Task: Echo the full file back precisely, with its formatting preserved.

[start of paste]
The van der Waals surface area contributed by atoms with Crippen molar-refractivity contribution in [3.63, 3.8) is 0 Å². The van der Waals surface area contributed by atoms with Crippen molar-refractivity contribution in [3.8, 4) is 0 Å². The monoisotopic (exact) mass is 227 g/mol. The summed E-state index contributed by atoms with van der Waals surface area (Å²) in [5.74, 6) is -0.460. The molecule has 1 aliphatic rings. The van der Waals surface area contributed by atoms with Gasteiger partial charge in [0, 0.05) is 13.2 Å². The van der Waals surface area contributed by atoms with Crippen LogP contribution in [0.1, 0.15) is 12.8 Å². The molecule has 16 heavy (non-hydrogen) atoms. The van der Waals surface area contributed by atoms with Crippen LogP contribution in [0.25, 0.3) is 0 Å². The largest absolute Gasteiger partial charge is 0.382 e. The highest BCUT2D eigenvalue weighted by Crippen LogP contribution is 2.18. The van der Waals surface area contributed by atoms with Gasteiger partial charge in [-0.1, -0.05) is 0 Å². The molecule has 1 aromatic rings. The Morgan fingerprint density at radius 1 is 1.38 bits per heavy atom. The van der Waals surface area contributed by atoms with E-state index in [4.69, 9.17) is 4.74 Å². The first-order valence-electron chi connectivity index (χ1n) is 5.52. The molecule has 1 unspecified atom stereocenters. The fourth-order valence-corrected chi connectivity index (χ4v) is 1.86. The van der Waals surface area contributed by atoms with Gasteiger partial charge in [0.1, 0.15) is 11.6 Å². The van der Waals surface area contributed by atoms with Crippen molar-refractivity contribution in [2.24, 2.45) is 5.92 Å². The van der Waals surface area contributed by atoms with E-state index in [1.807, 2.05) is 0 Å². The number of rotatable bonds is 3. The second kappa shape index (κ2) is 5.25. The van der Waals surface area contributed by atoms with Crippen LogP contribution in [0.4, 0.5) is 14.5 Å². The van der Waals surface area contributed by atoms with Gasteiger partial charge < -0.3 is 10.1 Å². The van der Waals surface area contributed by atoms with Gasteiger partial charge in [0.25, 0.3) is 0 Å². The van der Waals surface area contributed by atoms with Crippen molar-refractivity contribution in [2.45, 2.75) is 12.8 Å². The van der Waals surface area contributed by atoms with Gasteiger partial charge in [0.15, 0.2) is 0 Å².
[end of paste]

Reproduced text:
The van der Waals surface area contributed by atoms with Crippen molar-refractivity contribution in [3.63, 3.8) is 0 Å². The van der Waals surface area contributed by atoms with Crippen molar-refractivity contribution in [3.8, 4) is 0 Å². The monoisotopic (exact) mass is 227 g/mol. The summed E-state index contributed by atoms with van der Waals surface area (Å²) in [5.74, 6) is -0.460. The molecule has 1 aliphatic rings. The van der Waals surface area contributed by atoms with Gasteiger partial charge in [0, 0.05) is 13.2 Å². The van der Waals surface area contributed by atoms with Crippen LogP contribution in [0.1, 0.15) is 12.8 Å². The molecule has 16 heavy (non-hydrogen) atoms. The van der Waals surface area contributed by atoms with Crippen LogP contribution in [0.25, 0.3) is 0 Å². The largest absolute Gasteiger partial charge is 0.382 e. The highest BCUT2D eigenvalue weighted by Crippen LogP contribution is 2.18. The van der Waals surface area contributed by atoms with Gasteiger partial charge in [-0.1, -0.05) is 0 Å². The molecule has 1 aromatic rings. The Morgan fingerprint density at radius 1 is 1.38 bits per heavy atom. The van der Waals surface area contributed by atoms with E-state index in [4.69, 9.17) is 4.74 Å². The first-order valence-electron chi connectivity index (χ1n) is 5.52. The molecule has 1 unspecified atom stereocenters. The fourth-order valence-corrected chi connectivity index (χ4v) is 1.86. The van der Waals surface area contributed by atoms with Gasteiger partial charge in [0.1, 0.15) is 11.6 Å². The van der Waals surface area contributed by atoms with Crippen molar-refractivity contribution in [2.24, 2.45) is 5.92 Å². The van der Waals surface area contributed by atoms with E-state index in [1.807, 2.05) is 0 Å². The number of rotatable bonds is 3. The second kappa shape index (κ2) is 5.25. The van der Waals surface area contributed by atoms with Crippen LogP contribution in [0.4, 0.5) is 14.5 Å². The van der Waals surface area contributed by atoms with Gasteiger partial charge < -0.3 is 10.1 Å². The van der Waals surface area contributed by atoms with Gasteiger partial charge in [0.25, 0.3) is 0 Å². The van der Waals surface area contributed by atoms with Crippen molar-refractivity contribution in [2.45, 2.75) is 12.8 Å². The van der Waals surface area contributed by atoms with Gasteiger partial charge in [0.15, 0.2) is 0 Å².